If we did not do so (me and Chun See) how in the world can we adequately describe in pictorial form the fun we had during NS?

Lam Chun See said...

I don't think there were very strict restrictions about cameras. We even took some with our commanders as well as some at the demolition range capturing our explosions. The most spectacular was the Fougasse, an incendiary bomb.

Times have really changed. I did a search on AR-15 and found several video clips of this weapon (newer version of course) on YouTube. There's even one with an 11-year old girl demonstrating how to strip the rifle.

Victor said...

LCS/Peter - Maybe so. But then Peter, you seem quite paranoid about mentioning the weapon SAR21. Mindef is a lot more open than you think now. (Please see this link (under heading "The SAR21 Team").

peter said...

At OCS, I still remember our OC's face when hee saw us taking photos in the camp. His face brightened up when we told him that we like him to to pose for us. After we developed and sent him a copy, his face even beamed brighter.

Why you ask?

Well he was a SAF regular and he signed on because life was easier inside the SAF than outside. He had never owned a camera and to have someone take his photo (in colour) was wonderful feeling. Every cent he earned went towards supporting his family. That officer was LTA Wong Ah Ngau.

peter said...

Victor I was not paranoid lah. I just could not figure out whether it was SAR 21 or SAR 22, so better not make a jack-ass of myself.....

Victor said...

Peter, I apologise sincerely for having wronged you.

edidas said...

I remember one time at night when my platoon was digging shellscrape (hope i spell correctly) during my BMT field camp, we were already finishing filling up the "hole" to cover the traces. Then as when were counting strength, one joker reported he lost his M16 magazine and most probably happened during the digging period. and the whole platoon have to re-dig their shellscrape again just to find his bloody magazine. No prizes for guessing who we cursed that night.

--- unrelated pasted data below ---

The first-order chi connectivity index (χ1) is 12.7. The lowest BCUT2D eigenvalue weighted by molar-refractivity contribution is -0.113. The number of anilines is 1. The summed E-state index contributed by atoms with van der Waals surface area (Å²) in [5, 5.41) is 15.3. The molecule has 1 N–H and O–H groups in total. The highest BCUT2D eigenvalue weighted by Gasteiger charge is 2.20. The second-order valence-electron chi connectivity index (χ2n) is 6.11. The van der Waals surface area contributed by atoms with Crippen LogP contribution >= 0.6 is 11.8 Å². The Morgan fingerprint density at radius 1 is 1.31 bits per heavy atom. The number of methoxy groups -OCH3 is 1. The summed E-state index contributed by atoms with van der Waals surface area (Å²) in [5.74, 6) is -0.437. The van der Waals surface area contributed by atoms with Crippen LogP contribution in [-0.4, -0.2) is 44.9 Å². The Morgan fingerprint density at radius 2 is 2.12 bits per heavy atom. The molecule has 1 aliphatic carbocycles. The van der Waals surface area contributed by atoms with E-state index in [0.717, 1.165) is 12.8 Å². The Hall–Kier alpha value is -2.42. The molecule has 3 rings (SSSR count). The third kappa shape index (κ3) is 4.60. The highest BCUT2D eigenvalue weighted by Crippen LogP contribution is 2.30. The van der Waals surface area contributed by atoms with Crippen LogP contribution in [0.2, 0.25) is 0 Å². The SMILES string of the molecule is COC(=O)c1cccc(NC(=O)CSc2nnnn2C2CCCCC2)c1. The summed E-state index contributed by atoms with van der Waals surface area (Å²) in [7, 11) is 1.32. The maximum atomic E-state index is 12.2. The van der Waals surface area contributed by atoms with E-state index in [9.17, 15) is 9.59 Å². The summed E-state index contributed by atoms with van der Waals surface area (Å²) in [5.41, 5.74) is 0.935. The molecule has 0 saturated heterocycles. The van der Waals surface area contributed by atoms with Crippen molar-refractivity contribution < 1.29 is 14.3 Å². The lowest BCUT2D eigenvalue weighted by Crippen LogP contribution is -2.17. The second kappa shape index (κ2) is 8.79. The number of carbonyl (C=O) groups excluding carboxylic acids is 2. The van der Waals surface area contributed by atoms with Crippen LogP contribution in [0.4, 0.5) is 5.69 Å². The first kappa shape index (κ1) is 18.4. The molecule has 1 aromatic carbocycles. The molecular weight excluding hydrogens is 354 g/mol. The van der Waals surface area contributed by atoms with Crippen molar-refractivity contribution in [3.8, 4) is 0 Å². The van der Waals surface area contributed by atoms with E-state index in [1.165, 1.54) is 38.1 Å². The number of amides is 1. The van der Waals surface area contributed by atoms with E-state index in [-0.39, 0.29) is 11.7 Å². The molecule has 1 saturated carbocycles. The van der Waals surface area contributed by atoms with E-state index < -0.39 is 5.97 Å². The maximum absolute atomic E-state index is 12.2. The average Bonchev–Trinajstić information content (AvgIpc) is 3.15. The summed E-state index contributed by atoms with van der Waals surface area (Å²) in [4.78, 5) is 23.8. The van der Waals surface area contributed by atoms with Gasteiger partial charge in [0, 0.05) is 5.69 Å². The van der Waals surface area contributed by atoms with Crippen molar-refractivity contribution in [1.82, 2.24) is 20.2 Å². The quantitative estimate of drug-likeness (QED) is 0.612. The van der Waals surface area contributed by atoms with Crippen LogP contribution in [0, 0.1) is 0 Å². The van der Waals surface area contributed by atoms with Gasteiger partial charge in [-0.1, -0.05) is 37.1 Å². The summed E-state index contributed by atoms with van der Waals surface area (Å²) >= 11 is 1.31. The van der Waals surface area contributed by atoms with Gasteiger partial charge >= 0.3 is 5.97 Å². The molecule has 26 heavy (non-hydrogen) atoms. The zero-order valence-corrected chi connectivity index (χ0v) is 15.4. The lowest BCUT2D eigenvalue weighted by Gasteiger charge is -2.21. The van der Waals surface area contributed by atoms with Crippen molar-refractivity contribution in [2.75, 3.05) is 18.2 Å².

In the end, someone found the mag near a tonner at the road side to end out misery and that joker was duly punished... Moral of story here? Dont keep your magazine in your rifle when you go chiong sua.

During my last reservist, it was highlighted (emphasized) many times by my CO that losing any weapon in the forest is a no-no as the consequences is greater when MAS Selamat may be around the camp and SAF will become invloved with Home Affairs in parliament.

SAR 21 is easier to get Marksmenship due to the 1.5 time scope but M16 is still lighter and easier to maintain. Never touched AR-15 before but it looks the same as M16, even when stripped.

chunkit said...

AR15's the same as M16 except that it does not have forward assist.

I prefer AR15/M16 over the SAR21 but what I like about the SAR21 is that you won't lose the bolt carrier pin while cleaning rifle outfield.

Chuang Shyue Chou said...

Thanks for sharing this interesting bit of our history.

Lam Chun See said...

During our recruit days, when we had our field camp, they taught us how to strap the AR15 to our wrist while we slept. True enough, the pesky corporals came in middle of the night to try and steal our rifles. If they had succeeded; sure kena more misery.

Lam Chun See said...

For the older guys who missed the feeling of handling the AR15/M16, you can visit the Army Museum. They have a station where you can fire the rifle (electronically of course).

For me it was a washout. Have to remove my spectacles to see the rear sight aperture and foresight tip. But then cannot see targets. Put on spectacles, and it is the other way around.

peter said...

For the real thing, can I suggest on your next golfing trip to Phuket, opt for the trip to the shooting range. They use the AR15 for target shooting. After many years, i tried it once and my ear went "deaf".